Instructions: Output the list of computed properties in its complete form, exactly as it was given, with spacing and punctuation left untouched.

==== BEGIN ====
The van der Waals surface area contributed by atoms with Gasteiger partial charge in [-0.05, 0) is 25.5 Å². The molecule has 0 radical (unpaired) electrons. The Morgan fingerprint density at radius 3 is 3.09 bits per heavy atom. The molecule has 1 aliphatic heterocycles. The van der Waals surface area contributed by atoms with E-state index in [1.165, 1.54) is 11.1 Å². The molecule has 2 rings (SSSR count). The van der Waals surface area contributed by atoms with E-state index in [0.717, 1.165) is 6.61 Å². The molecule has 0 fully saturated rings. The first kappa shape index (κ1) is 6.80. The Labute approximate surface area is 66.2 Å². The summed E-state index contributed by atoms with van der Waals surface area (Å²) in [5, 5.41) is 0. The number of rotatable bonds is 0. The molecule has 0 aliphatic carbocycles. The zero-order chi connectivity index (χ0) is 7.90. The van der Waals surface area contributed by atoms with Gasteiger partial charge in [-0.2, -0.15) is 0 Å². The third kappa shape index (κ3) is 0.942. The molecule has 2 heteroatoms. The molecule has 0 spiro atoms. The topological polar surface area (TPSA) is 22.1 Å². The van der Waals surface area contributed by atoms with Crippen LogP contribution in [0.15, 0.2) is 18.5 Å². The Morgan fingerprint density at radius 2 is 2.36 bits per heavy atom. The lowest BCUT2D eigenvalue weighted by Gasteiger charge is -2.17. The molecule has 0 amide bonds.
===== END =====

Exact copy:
The van der Waals surface area contributed by atoms with Gasteiger partial charge in [-0.05, 0) is 25.5 Å². The molecule has 0 radical (unpaired) electrons. The Morgan fingerprint density at radius 3 is 3.09 bits per heavy atom. The molecule has 1 aliphatic heterocycles. The van der Waals surface area contributed by atoms with E-state index in [1.165, 1.54) is 11.1 Å². The molecule has 2 rings (SSSR count). The van der Waals surface area contributed by atoms with E-state index in [0.717, 1.165) is 6.61 Å². The molecule has 0 fully saturated rings. The first kappa shape index (κ1) is 6.80. The Labute approximate surface area is 66.2 Å². The summed E-state index contributed by atoms with van der Waals surface area (Å²) in [5, 5.41) is 0. The number of rotatable bonds is 0. The molecule has 0 aliphatic carbocycles. The zero-order chi connectivity index (χ0) is 7.90. The van der Waals surface area contributed by atoms with Gasteiger partial charge in [-0.2, -0.15) is 0 Å². The third kappa shape index (κ3) is 0.942. The molecule has 2 heteroatoms. The molecule has 0 spiro atoms. The topological polar surface area (TPSA) is 22.1 Å². The van der Waals surface area contributed by atoms with Crippen LogP contribution in [0.15, 0.2) is 18.5 Å². The Morgan fingerprint density at radius 2 is 2.36 bits per heavy atom. The lowest BCUT2D eigenvalue weighted by Gasteiger charge is -2.17. The molecule has 0 amide bonds.